Tomorrow Is Too Long to Wait for Inclusion

ParaEducate: A Resource for Inclusive Educators

book review; four books stacked on top of each other with a pencil on the top of the stack

ParaEducate

In a time when resources for training are slim to nil, it is so important to have a resource for paraprofessionals like ParaEducate (Gross, Marquez, Kurth, & Yamasaki, 2012). Many times, paraprofessionals are on the “front-lines” of inclusion programming and depending on the prior knowledge of each staff, or how each district handles professional development, they can be ill-equipped to deal with the challenges of working one-on-one with students with disabilities.

ParaEducate takes the guess work out of many situations that arise when working with students with special needs in a general education classroom. From a brief history of special education to defining what an Individualized Education Program (IEP) is, ParaEducate serves as an essential reference for paraprofessionals who find themselves in a new position or simply need a refresher course in a job they have been doing for a while. Gross et al. (2012) provide concrete examples for paraprofessionals to deal with challenging behaviors, adapting materials, and providing opportunities to increase communication for the student with special needs.

Something that I appreciate about the book is that it starts with the assumption that special education students should be included, “regardless of disability, within the general education setting with appropriate supports” with their same age peers (p.16). Written in a readable format without watering down any content, ParaEducate is a valuable resource for classroom teachers to purchase for their staff as well as administrators looking for a comprehensive overview of the duties of paraprofessionals. This book belongs in every special education teacher’s library (especially if you work with paraprofessionals on a daily basis).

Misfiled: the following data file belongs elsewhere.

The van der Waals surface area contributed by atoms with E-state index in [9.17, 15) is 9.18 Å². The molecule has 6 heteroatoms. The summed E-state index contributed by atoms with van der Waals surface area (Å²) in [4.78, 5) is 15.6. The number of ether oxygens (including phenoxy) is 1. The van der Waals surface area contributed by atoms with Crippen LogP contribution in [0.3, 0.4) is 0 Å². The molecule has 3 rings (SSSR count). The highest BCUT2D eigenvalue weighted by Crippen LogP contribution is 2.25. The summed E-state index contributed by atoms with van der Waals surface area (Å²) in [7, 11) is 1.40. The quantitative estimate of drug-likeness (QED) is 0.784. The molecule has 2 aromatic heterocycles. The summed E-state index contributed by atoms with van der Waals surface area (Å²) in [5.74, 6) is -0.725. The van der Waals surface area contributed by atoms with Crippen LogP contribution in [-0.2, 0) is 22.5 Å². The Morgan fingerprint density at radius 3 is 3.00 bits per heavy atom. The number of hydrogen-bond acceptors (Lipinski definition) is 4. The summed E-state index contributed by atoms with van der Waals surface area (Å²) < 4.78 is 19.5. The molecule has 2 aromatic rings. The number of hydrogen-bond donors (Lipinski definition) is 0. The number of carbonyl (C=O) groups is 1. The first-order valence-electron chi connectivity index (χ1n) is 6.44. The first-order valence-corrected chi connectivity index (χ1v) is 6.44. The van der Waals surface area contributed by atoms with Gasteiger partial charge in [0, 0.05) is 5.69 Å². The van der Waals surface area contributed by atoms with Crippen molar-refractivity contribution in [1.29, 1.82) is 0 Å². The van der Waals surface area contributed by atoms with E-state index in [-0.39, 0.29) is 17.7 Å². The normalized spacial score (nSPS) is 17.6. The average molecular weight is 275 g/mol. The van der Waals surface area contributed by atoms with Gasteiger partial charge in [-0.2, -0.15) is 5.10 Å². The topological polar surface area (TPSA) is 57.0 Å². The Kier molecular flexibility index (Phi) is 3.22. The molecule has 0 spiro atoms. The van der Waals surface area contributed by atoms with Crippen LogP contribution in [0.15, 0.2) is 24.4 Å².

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Megan Gross has also written a fantastic article on Positive Behavior Supports in the inclusive classroom for us. You can find it here. In addition, she is the co-author of The Inclusion Toolbox: Strategies and Techniques for All Teachers, another incredible resource for the inclusive classroom. 

Don’t forget to visit and “like” the ParaEducate Facebook page.

Photo Credit: Christopher/Flickr

Starabella Book Series

starabella book review

The first thing you need to know about this remarkable series of books is how fun it is for kids of all ages to listen and interact with. It is hard to describe the initial reaction my kids (six and three) had when they opened the colorful and brilliantly illustrated books. After placing the CD in our stereo…the kids sat down with the book in their laps patiently waiting for what was 30 minutes of radio theater quality production. They were riveted…and so will you and your children as well.